Qualtrics has announced that it will invest $500 million over the next four years into artificial intelligence, as the vendor reveals the latest evolution in its experience management platform – now called XM/os2 (previously known just as XM). During a press conference this week, CEO Zig Serafin said that whilst Qualtrics has been using AI for years, the new ‘supercharged’ AI platform will help users receive personalized content and recommendations for both customers and employees.
Serafin said that XM/os2 will make use of both structured and unstructured data to feed the AI models being used, whilst he also was keen to make the point that the vendor has a competitive advantage in this area given the scale of data it already holds. He said:
Everyone knows that in the world of AI, data wins. And this is because the precision, the quality, and the reliability of the output of AI is directly a function of the data that it’s built on top of.
At Qualtrics we have a massive head start on this. Qualtrics is analyzing more than 3.5 billion conversations every year. We have the largest XM database in the world, with 12 billion experience profiles that capture sentiment, expectations and preferences across the entire customer journey.
And we’re automating more than 2 billion actions that drive the business outcomes that really matter to our customers. On top of that, we have 20,000 customers building on Qualtrics from industries all over the world.
This means that our AI models are already helping companies analyze vast amounts of unstructured data, such as call center interactions and social media, along with structured feedback and customer and employee surveys. Put that together, that’s tens of millions of interactions every single day that Qualtrics AI is learning from. This enables our AI to problem solve, and to learn, just like humans.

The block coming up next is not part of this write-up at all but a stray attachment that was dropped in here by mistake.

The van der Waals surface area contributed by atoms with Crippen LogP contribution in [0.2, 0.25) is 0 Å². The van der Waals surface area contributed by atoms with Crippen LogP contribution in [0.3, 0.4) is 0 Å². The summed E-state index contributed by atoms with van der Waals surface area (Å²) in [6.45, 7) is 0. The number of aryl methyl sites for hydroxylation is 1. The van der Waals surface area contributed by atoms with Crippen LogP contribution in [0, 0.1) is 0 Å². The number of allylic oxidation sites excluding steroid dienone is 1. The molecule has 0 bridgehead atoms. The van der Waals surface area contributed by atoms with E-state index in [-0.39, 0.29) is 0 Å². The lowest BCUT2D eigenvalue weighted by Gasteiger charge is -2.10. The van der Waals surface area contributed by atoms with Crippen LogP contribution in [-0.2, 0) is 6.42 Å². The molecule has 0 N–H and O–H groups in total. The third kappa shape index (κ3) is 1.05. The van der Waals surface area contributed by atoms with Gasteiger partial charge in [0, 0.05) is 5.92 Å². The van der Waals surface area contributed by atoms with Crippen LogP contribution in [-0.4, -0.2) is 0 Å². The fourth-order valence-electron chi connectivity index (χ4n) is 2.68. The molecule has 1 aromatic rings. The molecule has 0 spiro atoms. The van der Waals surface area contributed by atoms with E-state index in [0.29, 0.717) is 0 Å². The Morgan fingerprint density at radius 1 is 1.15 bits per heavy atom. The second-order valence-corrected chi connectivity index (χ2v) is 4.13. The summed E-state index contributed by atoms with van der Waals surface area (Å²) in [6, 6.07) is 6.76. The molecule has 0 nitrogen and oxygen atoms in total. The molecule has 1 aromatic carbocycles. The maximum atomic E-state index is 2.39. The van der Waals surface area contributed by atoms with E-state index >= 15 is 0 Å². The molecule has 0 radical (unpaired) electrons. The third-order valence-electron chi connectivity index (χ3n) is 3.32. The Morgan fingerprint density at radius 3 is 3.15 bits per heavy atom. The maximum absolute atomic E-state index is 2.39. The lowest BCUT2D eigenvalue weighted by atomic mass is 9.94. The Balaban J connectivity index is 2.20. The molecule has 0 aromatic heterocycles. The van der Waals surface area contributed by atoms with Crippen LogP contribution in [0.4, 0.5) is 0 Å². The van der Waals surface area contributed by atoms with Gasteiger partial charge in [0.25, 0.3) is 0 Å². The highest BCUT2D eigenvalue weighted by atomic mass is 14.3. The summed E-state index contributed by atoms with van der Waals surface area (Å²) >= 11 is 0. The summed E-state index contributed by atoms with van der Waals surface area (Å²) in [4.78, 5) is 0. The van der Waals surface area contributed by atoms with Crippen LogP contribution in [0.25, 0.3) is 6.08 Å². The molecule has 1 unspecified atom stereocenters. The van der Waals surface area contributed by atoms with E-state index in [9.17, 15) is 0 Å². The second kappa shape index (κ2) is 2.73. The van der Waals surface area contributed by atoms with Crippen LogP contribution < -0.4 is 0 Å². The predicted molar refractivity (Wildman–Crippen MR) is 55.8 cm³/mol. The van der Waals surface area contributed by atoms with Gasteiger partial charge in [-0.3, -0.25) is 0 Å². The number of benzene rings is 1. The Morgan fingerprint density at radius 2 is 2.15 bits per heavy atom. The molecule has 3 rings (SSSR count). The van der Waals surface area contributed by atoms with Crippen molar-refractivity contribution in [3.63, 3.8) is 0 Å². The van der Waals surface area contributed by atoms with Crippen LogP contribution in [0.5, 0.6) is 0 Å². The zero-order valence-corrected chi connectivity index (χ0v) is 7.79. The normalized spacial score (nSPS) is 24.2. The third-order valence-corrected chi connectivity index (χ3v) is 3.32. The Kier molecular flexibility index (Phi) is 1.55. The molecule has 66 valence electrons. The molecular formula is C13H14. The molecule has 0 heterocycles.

Given the growing concern around how AI will change the nature of the workforce, particularly with regards to how it will impact people’s jobs, and even how customers will be pushed to increasingly interact with machines instead of humans for customer service, Serafin was keen to allay some of these fears. He said that artificial intelligence will “bring more humanity to business, not less” and that the technology will help organizations to understand “connections” in entirely new ways.
It’s worth noting that Qualtrics made a series of product announcements not too long ago at it’s user conference in March, but given the speed at which the industry is adopting new AI tools, particularly generative AI tools, the vendor obviously thought it necessary to push ahead with the release of XM/os2 now.
The key product announcements this week include: